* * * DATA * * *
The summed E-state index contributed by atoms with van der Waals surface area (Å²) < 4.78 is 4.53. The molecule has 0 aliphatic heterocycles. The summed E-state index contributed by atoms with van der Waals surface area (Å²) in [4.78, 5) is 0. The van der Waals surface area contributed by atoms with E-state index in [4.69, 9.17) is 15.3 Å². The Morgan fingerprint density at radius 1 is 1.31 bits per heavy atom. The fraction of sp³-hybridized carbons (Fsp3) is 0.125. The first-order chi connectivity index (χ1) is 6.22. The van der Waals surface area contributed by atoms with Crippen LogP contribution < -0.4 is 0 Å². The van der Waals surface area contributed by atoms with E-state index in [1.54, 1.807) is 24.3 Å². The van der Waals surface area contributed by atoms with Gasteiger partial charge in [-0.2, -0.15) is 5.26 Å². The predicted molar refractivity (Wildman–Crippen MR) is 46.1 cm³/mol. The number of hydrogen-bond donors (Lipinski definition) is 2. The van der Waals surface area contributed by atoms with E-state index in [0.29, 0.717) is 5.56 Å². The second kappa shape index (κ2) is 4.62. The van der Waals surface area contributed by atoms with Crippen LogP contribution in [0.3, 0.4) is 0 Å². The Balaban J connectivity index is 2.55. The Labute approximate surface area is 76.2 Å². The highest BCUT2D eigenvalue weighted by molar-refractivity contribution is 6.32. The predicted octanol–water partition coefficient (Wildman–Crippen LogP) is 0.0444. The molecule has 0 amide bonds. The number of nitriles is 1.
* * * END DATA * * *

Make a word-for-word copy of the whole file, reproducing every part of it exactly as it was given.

The summed E-state index contributed by atoms with van der Waals surface area (Å²) < 4.78 is 4.53. The molecule has 0 aliphatic heterocycles. The summed E-state index contributed by atoms with van der Waals surface area (Å²) in [4.78, 5) is 0. The van der Waals surface area contributed by atoms with E-state index in [4.69, 9.17) is 15.3 Å². The Morgan fingerprint density at radius 1 is 1.31 bits per heavy atom. The fraction of sp³-hybridized carbons (Fsp3) is 0.125. The first-order chi connectivity index (χ1) is 6.22. The van der Waals surface area contributed by atoms with Crippen LogP contribution < -0.4 is 0 Å². The van der Waals surface area contributed by atoms with E-state index in [1.54, 1.807) is 24.3 Å². The van der Waals surface area contributed by atoms with Gasteiger partial charge in [-0.2, -0.15) is 5.26 Å². The predicted molar refractivity (Wildman–Crippen MR) is 46.1 cm³/mol. The number of hydrogen-bond donors (Lipinski definition) is 2. The van der Waals surface area contributed by atoms with E-state index in [0.29, 0.717) is 5.56 Å². The second kappa shape index (κ2) is 4.62. The van der Waals surface area contributed by atoms with Crippen LogP contribution in [0.3, 0.4) is 0 Å². The Balaban J connectivity index is 2.55. The Labute approximate surface area is 76.2 Å². The highest BCUT2D eigenvalue weighted by molar-refractivity contribution is 6.32. The predicted octanol–water partition coefficient (Wildman–Crippen LogP) is 0.0444. The molecule has 0 amide bonds. The number of nitriles is 1.